Tips on How to Survive a Sniper Attack – Advise from Selco who Lived through SHTF

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This post is by Bernie Carr,

After the Las Vegas shooting tragedy, a lot of people have been wondering what would they do if they were in a situation like that.   What happened was a horrific situation, one that we cannot even imagine.  I thought I’d ask our previous guest Selco, founder of SHTFSchool, who has lived through a SHTF situation himself.  Selco lived through the Bosnia collapse in 1992, suffering for a year in a city with no infrastructure or rule of law, no electricity, running water or food available.   I asked Selco questions I was thinking about myself, and published his answers “as is.”

What an average person can do to prepare

SHTF:  If we are talking in the terms of SHTF then any crowded event is possible danger in terms of violence at all not only sniping.

Even before SHTF it getting more and more dangerous to be at the “crowded events” with all terrorist threats etc.

“Normal Time” Sniper attack in peace time (concert, mall, street etc.):  First step should be that you understand what happens when sniper starts to shoot at crowd – chaos, everyone runs everywhere and real danger there is not sniper anymore but to be run over by the crowd.

So the best was to prepare there is to carefully scan area where you are gonna be, if that is concert hall then you need to know what is the best spot to be (for example near exit, or in guarded area like behind pillars or similar.

You need to look, scan and conclude in every moment how crowd gonna react and where it is gonna run or move depending from the imagined position of sniper.

You need to have pre-set (planned) routes where you gonna move if sniper attacks.

It sounds hard, but actually it is quite easy to get into the mode where you simply scan area for routes, exits, covers and concealments.

Often in a chaotic gunfight people make stupid decisions and want to hide from rifle bullets behind couch, chair or something that is easily penetrated with fire from rifle.

As i said, when shooting starts (in crowded places) chaos takes place and that chaos is your enemy, but actually if you know what to do it is your friend.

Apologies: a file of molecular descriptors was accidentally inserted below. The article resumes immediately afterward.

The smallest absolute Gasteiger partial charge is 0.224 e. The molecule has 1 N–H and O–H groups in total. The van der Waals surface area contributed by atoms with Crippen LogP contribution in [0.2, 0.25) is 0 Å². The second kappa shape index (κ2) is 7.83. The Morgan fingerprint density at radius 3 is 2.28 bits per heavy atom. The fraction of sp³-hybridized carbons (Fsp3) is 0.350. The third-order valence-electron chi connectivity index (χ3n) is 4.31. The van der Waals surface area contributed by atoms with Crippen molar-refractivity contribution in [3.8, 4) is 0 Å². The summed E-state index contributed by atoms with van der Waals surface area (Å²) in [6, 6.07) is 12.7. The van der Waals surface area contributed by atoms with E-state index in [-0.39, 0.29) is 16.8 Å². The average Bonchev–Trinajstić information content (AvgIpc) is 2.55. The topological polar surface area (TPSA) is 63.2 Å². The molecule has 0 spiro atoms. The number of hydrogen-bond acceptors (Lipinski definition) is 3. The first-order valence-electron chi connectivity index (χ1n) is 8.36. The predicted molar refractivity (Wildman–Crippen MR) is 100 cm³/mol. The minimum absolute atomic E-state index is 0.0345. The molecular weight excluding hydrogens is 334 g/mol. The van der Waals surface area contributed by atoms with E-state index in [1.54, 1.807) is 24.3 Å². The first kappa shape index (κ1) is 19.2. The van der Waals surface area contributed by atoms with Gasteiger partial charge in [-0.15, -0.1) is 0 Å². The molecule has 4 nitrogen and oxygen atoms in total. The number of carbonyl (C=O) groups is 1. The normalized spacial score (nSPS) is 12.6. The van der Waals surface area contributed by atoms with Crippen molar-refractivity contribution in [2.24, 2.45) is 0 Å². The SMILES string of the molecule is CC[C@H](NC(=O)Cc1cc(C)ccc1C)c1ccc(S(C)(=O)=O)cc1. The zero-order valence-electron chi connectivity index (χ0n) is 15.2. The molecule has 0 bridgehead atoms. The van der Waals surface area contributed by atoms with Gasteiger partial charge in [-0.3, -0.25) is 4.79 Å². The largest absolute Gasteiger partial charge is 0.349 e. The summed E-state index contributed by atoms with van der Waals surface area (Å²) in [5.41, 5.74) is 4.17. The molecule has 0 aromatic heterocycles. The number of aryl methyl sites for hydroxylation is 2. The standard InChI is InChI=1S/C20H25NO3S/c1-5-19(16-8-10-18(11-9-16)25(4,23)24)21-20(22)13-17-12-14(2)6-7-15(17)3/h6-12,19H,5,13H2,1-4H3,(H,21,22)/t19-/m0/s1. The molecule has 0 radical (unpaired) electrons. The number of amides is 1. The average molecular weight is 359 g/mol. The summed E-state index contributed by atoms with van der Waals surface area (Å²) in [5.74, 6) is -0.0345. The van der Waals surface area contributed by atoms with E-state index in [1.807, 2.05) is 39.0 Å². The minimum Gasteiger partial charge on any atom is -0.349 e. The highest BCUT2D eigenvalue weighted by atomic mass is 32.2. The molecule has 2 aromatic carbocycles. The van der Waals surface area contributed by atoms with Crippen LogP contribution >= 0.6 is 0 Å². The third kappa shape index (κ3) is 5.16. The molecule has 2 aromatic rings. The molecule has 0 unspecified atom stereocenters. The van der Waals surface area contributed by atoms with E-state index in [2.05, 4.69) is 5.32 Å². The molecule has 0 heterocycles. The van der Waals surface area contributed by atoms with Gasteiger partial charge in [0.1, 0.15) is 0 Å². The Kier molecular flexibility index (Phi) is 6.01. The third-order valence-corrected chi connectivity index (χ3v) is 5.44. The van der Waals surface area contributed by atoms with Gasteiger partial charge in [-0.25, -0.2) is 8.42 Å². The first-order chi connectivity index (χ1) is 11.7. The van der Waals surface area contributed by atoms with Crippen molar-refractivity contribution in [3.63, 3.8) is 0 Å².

While whole bunch of folks do not know what to do you should know what to do, where to go and run or hide and how.

So simply at the begining (or even before) of every crowded event that you really want to attend you need to do your homework:
-how many people
-how long
-type of event (with possible risks, for example level of threat)
-number and exact locations of exits (are they locked, how big…)
-possible direction of crowd moving based of possible location of sniper (and use to you)
-covers and concealments (definetly need to understands difference between this two)

Having on mind thought that you will be able to take down sniper (you are armed possibly) usually brings you more danger to get shot dead, we are talking here about sniper not about pistol attacker, so i would advise that only as an last resort or if you are really sure you can take it down.

Should people consider wearing bullet proof vests to crowded events?

Wearing bullet proof vest is good idea as long as it looks “normal” or in other words you do not want to stick out in any possible way.  (Editor’s note:  The key is not to look obvious in any way, best to be the gray man as much as possible.)


“Run, hide and fight” is often mentioned in advice dealing with an active shooter situation before.  Would this be applicable at all to a sniper situation; why or why not?


No, not really, or in most of the sniper attacks it is useless because most probably you do not have clue where danger is coming from, and if you did not cover all mentioned in 1st answer it is pretty useless to run, and then you do not have clue where to hide (in what direction and behind what…)